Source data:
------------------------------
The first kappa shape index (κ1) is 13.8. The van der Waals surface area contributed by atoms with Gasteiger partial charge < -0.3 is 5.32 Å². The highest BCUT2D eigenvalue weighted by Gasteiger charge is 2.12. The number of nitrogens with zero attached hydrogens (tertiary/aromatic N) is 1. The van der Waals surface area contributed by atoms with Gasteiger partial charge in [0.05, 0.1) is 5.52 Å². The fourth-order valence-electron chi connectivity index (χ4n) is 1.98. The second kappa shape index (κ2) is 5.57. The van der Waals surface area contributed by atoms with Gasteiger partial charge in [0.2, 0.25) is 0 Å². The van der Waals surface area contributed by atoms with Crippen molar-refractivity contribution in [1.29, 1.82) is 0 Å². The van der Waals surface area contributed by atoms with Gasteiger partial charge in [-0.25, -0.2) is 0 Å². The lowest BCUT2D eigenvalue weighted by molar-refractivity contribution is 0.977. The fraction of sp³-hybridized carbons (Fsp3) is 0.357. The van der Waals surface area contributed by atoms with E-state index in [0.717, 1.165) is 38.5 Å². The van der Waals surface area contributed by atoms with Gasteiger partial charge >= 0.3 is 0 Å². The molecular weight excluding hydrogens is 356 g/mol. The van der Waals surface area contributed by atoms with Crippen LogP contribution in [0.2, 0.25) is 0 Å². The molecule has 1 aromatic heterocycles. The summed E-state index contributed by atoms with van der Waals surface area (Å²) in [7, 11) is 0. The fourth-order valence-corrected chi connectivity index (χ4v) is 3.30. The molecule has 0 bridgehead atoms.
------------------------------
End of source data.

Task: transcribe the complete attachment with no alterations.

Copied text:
The first kappa shape index (κ1) is 13.8. The van der Waals surface area contributed by atoms with Gasteiger partial charge < -0.3 is 5.32 Å². The highest BCUT2D eigenvalue weighted by Gasteiger charge is 2.12. The number of nitrogens with zero attached hydrogens (tertiary/aromatic N) is 1. The van der Waals surface area contributed by atoms with Gasteiger partial charge in [0.05, 0.1) is 5.52 Å². The fourth-order valence-electron chi connectivity index (χ4n) is 1.98. The second kappa shape index (κ2) is 5.57. The van der Waals surface area contributed by atoms with Gasteiger partial charge in [0.2, 0.25) is 0 Å². The van der Waals surface area contributed by atoms with Crippen molar-refractivity contribution in [1.29, 1.82) is 0 Å². The van der Waals surface area contributed by atoms with Gasteiger partial charge in [-0.25, -0.2) is 0 Å². The lowest BCUT2D eigenvalue weighted by molar-refractivity contribution is 0.977. The fraction of sp³-hybridized carbons (Fsp3) is 0.357. The van der Waals surface area contributed by atoms with E-state index in [0.717, 1.165) is 38.5 Å². The van der Waals surface area contributed by atoms with Gasteiger partial charge >= 0.3 is 0 Å². The molecular weight excluding hydrogens is 356 g/mol. The van der Waals surface area contributed by atoms with Crippen LogP contribution in [0.2, 0.25) is 0 Å². The molecule has 1 aromatic heterocycles. The summed E-state index contributed by atoms with van der Waals surface area (Å²) in [7, 11) is 0. The fourth-order valence-corrected chi connectivity index (χ4v) is 3.30. The molecule has 0 bridgehead atoms.